There were no expectations of a long career, let alone a future Hall of Fame induction. He had been overlooked several times in the NHL Draft and was paying the price for many teams’ perception that he was too small and frail at 5-foot-11 and 180 pounds; he would end up weighing as much as 203 pounds for most of his career.
When he arrived in Ottawa in 1995, the Senators were a chaotic team. They finished 9-34-5 the previous season and were outscored by 57 goals (174-117). This is not the ideal stage for optimism.
“The first year, I was trying to make sure the team didn’t know much about the NHL,” Alfredsson said. “To be sitting here 27 years later is surreal, because I thought two, three years, if things were going well.”
He quickly showed the hockey world that he would endure much longer than that, winning the Calder Trophy, voted NHL Rookie of the Year in 1995-96 with 61 points (26 goals, 35 assists). It was the first of 13 seasons where he would score at least 20 goals.
[RELATED: Alfredsson’s journey to Hockey Hall of Fame inspiring, Sundin says]
But post-season disappointments were in store.
Despite the presence of talented players like Alfredsson, Marian Hossa, Zdeno Chara and Dany Heatley, the Senators lost four Stanley Cup Playoffs in five years to rivals the Toronto Maple Leafs in the highly publicized Battle of Ontario from 2000 to 2004. Ottawa managed to reach the final in 2007, but lost to the Anaheim Ducks in five games.
Through it all, his teammates to this day preach the class with which Alfredsson conducted his business, the kind of leadership by example that trickled down to his teammates.
Defenseman Chris Phillips, who played with Ottawa from 1997 to 2015, said it’s no coincidence the Senators started to become a unified team when Alfredsson joined. He called him a “silent” leader and said that when the captain spoke, the whole team listened.
“Basically, in Ottawa, he’s the guy who really helped make this club respectable, and he’s done so much on and off the ice,” Jason Spezza said in 2020. Now special assistant to the Maple Leafs general manager , Spezza played with the Senators. from 2002-14.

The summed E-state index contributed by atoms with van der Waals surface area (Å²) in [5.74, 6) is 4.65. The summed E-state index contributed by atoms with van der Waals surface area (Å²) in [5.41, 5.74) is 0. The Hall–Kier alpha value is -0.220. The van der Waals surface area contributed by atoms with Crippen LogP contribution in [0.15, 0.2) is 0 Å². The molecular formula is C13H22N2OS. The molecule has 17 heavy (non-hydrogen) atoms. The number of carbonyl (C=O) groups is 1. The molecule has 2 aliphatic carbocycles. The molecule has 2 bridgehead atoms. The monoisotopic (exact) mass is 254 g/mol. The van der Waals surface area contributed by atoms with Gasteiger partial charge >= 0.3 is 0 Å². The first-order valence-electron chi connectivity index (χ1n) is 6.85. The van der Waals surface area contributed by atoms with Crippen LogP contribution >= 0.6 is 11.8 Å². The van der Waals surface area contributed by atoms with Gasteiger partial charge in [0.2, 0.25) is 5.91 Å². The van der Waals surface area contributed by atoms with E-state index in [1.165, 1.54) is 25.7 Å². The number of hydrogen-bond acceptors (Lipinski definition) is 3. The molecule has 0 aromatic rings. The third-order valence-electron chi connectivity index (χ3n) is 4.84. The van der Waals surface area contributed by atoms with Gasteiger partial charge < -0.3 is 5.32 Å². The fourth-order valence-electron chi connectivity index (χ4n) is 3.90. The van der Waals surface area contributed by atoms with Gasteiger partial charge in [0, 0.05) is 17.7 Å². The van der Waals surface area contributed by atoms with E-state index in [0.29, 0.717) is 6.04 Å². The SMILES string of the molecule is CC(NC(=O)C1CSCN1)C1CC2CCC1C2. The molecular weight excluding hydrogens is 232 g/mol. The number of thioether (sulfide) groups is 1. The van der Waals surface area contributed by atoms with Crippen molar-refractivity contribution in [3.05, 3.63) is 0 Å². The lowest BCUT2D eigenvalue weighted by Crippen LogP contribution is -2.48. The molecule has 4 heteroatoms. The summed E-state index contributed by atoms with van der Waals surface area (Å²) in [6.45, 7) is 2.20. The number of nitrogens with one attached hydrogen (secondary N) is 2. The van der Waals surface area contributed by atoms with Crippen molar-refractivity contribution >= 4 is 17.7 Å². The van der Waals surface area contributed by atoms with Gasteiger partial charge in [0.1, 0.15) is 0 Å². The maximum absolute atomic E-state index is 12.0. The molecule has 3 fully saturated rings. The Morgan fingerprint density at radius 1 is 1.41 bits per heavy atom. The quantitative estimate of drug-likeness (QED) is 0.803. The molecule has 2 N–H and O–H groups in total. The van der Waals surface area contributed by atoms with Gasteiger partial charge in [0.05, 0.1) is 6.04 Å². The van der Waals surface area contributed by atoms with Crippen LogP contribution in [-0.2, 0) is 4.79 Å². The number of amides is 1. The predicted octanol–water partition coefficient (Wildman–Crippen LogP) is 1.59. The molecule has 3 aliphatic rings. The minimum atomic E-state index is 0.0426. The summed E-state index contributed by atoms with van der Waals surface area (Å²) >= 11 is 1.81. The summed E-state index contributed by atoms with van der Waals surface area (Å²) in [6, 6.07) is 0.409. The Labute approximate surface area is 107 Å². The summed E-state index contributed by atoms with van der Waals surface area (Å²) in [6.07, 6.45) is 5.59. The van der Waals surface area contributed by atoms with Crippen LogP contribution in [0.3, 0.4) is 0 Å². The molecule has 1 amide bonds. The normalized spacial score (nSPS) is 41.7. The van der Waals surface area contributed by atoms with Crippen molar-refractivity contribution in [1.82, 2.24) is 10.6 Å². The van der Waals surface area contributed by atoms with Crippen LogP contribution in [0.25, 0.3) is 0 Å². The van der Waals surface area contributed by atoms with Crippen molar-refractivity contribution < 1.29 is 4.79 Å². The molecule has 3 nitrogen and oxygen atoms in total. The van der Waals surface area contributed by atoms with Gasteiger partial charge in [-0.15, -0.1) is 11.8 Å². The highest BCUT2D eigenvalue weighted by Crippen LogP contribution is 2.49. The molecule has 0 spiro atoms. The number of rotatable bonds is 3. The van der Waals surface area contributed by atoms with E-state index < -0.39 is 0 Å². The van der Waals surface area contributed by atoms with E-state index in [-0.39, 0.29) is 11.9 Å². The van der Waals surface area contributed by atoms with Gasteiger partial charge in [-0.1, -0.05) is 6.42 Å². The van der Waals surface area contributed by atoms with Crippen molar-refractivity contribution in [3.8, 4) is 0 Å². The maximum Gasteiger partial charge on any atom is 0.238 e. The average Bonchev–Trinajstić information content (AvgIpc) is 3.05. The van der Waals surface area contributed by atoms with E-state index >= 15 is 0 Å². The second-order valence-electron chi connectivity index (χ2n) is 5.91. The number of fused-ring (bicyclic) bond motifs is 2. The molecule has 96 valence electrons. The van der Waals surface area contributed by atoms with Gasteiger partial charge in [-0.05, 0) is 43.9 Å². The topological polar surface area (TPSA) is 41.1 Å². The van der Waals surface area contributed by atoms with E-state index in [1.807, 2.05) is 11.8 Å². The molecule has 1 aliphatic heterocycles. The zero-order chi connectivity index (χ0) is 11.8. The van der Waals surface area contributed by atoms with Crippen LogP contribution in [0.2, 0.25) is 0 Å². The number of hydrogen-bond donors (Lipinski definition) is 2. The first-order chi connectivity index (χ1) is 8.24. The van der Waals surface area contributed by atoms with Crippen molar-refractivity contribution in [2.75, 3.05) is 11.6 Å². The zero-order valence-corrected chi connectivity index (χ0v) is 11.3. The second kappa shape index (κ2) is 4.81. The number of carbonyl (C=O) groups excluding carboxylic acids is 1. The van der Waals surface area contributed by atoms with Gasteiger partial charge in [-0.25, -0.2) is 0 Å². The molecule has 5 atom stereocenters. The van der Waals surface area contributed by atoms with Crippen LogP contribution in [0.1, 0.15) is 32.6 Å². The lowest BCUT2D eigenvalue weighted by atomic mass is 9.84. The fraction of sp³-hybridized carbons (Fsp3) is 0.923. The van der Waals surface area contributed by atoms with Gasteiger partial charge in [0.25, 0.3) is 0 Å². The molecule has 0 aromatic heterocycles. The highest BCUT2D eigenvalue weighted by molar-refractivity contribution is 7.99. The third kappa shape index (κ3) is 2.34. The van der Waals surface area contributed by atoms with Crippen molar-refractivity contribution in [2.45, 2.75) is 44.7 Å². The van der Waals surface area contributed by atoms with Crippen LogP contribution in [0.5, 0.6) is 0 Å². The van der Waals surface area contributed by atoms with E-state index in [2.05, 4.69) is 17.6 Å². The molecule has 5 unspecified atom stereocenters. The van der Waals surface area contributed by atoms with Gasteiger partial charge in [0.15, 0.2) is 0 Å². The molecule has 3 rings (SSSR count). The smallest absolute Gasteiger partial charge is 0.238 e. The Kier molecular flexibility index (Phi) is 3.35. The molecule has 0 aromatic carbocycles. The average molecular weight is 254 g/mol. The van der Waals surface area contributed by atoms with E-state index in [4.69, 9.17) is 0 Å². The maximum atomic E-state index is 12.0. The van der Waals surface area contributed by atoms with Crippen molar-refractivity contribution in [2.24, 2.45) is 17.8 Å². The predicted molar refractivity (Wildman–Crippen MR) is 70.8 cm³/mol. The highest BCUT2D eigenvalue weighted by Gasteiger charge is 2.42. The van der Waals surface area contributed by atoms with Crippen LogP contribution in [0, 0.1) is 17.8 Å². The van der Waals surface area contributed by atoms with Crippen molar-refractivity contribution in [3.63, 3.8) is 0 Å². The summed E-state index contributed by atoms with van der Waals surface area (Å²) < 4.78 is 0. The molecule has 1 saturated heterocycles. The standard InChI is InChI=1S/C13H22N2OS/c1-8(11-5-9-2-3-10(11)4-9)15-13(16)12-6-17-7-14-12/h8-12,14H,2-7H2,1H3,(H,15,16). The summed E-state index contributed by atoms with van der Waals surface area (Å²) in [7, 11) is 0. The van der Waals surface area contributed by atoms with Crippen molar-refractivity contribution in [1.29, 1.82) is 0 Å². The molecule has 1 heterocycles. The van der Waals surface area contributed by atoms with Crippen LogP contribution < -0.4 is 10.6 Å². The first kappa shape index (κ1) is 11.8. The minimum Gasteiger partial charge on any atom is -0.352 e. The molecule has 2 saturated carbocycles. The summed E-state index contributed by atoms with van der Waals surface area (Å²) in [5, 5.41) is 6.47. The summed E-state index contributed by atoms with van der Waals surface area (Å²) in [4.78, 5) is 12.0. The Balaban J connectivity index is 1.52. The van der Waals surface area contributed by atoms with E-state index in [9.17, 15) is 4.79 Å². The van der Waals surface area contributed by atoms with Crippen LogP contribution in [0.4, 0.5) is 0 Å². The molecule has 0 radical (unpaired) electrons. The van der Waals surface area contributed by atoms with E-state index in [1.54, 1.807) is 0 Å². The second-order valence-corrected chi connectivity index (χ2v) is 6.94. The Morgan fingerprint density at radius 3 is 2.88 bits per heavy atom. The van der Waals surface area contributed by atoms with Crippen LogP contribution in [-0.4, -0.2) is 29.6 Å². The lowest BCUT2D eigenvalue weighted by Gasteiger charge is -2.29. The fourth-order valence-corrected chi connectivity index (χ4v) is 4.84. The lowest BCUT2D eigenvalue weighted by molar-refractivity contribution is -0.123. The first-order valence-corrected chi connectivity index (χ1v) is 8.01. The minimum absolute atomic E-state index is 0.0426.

A contract dispute with the Senators led Alfredsson to sign a one-year contract with the Red Wings on July 5, 2013, his final season in the NHL. On December 14, 2014, he signed a one-day contract with Ottawa, then announced that he was retiring from the NHL as a senator.
“The results may not have always been there,” he said, “but the work ethic always was.”
Senators fans and players past and present mostly agree on one thing: Daniel Alfredsson was and still is the face of the Ottawa franchise.
Never was that more evident than in the Senators’ home opener against the Boston Bruins on Oct. 18. -5 victory.
Senators attacking Claude Giroux was among those who thought that the love shown to Alfredsson was well deserved.
Giroux was just across the river from Ottawa with Gatineau of the Quebec Major Junior Hockey League from 2005 to 2008, arguably the peak of Alfredsson’s NHL career. Once in the NHL, Giroux spent his offseasons in the Ottawa area and saw firsthand what Alfredsson meant to the franchise and the community.
“The way he fought and he’s a great leader,” Giroux said. “…I’ve been lucky enough to meet him several times over the past few years and I can only say why people here love him.”
Since becoming eligible for the Hall five years ago, Alfredsson has been keenly aware of and appreciates the “Elect Alfie” campaign taking place in Ottawa. He said he never lost sight of those efforts.
“It’s really special with the support I’ve had from Ottawa throughout my career until today,” he said. “I know they’ve been really supportive to help me get into the Hall of Fame. They’ve been behind me all the way and it’s going both ways.
“It really is a great honour.”
Along with receiving his Hall of Fame blazer and ring, of course, one of the highlights of the Hall of Fame weekend will be Alfredsson’s appearance at the Hall of Fame Legends Game at Scotiabank Arena on November 13. He will play there for the Sundin team, where he will reunite with Sundin and the Sedin, his teammates from the Swedish national team which won the gold medal at the 2006 Turin Olympics.
It will be the perfect culmination of an unlikely journey that many – apart from him – did not believe possible.
“I will be ready,” he said.
More often than not, it always has been.